2024 Volkswagen ID.Buzz Microbus reinterprets the iconic original

Automakers often invite us to drive prototype versions of future models, but we’re hesitant to accept those offers. Reviewing an unfinished car is necessarily unfinished, especially since we’re inevitably told that anything we don’t like is certain to be changed before the official launch.

But there was no way we would say no to this one, even though it’s a pre-production vehicle that won’t reach our shores for another two years and a quite different European version. of the American model. Because beneath the psychedelic disguise hides the new Volkswagen bus we’ve been waiting for since the Vanagon was retired in 1991.

Volkswagen hinted at several hints of the bus’s return during those years, including the Microbus concept at the 2001 Detroit auto show. But it was the ID.Buzz shown at Detroit in 2017 that presaged the version of production, an EV microbus that will be based on the same Modular EV Platform (MEB) that underpins the Volkswagen ID.4 and Audi Q4 e-tron.

The European-spec prototype was only partially representative of the bus that will arrive in the United States. It was a commercial van rather than a people carrier, with a bulkhead behind the front seats separating the cargo area entirely; all of ours will be passenger versions. It was also based on the shorter 117.6-inch wheelbase that will be offered in Europe, while the plan is to only bring the longer wheelbase variant to America. The US version will also have a larger battery than the prototype’s 77.0 kWh unit.

Don’t worry, the excited anticipation is always warranted. The route began at the Volkswagen Group’s UK headquarters in Milton Keynes, an English town built in the 1970s on once green fields. It has a grid street layout designed by a Berkeley-based city planner with roundabouts at every intersection (a very English touch). It’s a great place to learn about understeer or, in this case, the ID.Buzz’s impressive resilience.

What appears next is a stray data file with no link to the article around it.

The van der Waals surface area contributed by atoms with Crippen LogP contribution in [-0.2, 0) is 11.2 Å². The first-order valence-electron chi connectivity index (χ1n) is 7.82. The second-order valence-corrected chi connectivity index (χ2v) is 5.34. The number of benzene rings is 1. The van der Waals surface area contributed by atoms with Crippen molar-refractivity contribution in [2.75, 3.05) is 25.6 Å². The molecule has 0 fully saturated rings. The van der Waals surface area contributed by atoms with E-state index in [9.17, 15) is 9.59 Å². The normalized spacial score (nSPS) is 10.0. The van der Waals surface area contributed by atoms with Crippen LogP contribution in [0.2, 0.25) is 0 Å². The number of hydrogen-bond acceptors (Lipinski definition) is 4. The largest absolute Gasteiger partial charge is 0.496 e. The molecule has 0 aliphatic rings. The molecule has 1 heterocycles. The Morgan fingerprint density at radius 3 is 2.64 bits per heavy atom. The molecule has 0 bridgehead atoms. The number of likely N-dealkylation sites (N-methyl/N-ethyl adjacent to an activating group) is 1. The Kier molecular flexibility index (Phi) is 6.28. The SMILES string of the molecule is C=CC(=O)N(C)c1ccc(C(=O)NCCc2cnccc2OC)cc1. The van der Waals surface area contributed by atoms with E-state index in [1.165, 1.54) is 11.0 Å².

The ID.Buzz’s MEB architecture means a lot is familiar, although the Buzz’s interior shape and dimensions prove just how adaptable an architecture is when it’s not necessary to accommodate a vertical engine. bulky. Battery depth has an obvious effect on floor height, but otherwise the vehicle feels incredibly roomy, translating a high percentage of its 185.5-inch length into interior space. We’re told the US-spec versions will all have three rows of seats.

The prototype used what will be the entry-level powertrain consisting of a single electric motor driving the rear wheels – the Vanagon would be delighted if its successor remained with the same driving wheels. Like the ID.4, it develops 201 horsepower and 229 lb-ft of torque. Volkswagen engineers say an all-wheel-drive version using a second motor to power the front axle will also be offered. Beyond the basic dimensions, few details have been released, although we’re told that all versions of the ID.Buzz will have a top speed limit of 90mph. The short-wheelbase variant has an incredibly nimble turning radius of just over 35 feet.